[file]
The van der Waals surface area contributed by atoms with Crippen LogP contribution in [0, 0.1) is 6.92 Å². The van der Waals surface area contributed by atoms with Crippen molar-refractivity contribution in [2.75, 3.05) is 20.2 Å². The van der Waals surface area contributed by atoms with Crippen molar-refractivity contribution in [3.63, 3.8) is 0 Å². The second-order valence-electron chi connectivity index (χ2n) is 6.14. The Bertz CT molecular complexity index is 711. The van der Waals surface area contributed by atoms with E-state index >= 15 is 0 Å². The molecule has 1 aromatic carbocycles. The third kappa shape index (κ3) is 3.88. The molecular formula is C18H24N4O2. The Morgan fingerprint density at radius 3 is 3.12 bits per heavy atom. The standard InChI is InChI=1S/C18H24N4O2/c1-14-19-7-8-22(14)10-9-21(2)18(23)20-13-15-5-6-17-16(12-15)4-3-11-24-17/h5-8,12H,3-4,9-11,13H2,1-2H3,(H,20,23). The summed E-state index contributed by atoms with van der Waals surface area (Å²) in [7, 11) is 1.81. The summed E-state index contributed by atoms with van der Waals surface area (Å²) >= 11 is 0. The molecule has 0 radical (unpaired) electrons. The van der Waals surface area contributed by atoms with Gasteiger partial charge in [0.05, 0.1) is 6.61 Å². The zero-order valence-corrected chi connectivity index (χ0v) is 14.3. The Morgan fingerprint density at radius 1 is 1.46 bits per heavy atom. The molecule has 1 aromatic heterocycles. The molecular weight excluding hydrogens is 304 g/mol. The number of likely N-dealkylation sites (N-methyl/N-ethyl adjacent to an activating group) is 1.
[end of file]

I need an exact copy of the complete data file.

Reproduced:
The van der Waals surface area contributed by atoms with Crippen LogP contribution in [0, 0.1) is 6.92 Å². The van der Waals surface area contributed by atoms with Crippen molar-refractivity contribution in [2.75, 3.05) is 20.2 Å². The van der Waals surface area contributed by atoms with Crippen molar-refractivity contribution in [3.63, 3.8) is 0 Å². The second-order valence-electron chi connectivity index (χ2n) is 6.14. The Bertz CT molecular complexity index is 711. The van der Waals surface area contributed by atoms with E-state index >= 15 is 0 Å². The molecule has 1 aromatic carbocycles. The third kappa shape index (κ3) is 3.88. The molecular formula is C18H24N4O2. The Morgan fingerprint density at radius 3 is 3.12 bits per heavy atom. The standard InChI is InChI=1S/C18H24N4O2/c1-14-19-7-8-22(14)10-9-21(2)18(23)20-13-15-5-6-17-16(12-15)4-3-11-24-17/h5-8,12H,3-4,9-11,13H2,1-2H3,(H,20,23). The summed E-state index contributed by atoms with van der Waals surface area (Å²) in [7, 11) is 1.81. The summed E-state index contributed by atoms with van der Waals surface area (Å²) >= 11 is 0. The molecule has 0 radical (unpaired) electrons. The van der Waals surface area contributed by atoms with Gasteiger partial charge in [0.05, 0.1) is 6.61 Å². The zero-order valence-corrected chi connectivity index (χ0v) is 14.3. The Morgan fingerprint density at radius 1 is 1.46 bits per heavy atom. The molecule has 1 aromatic heterocycles. The molecular weight excluding hydrogens is 304 g/mol. The number of likely N-dealkylation sites (N-methyl/N-ethyl adjacent to an activating group) is 1.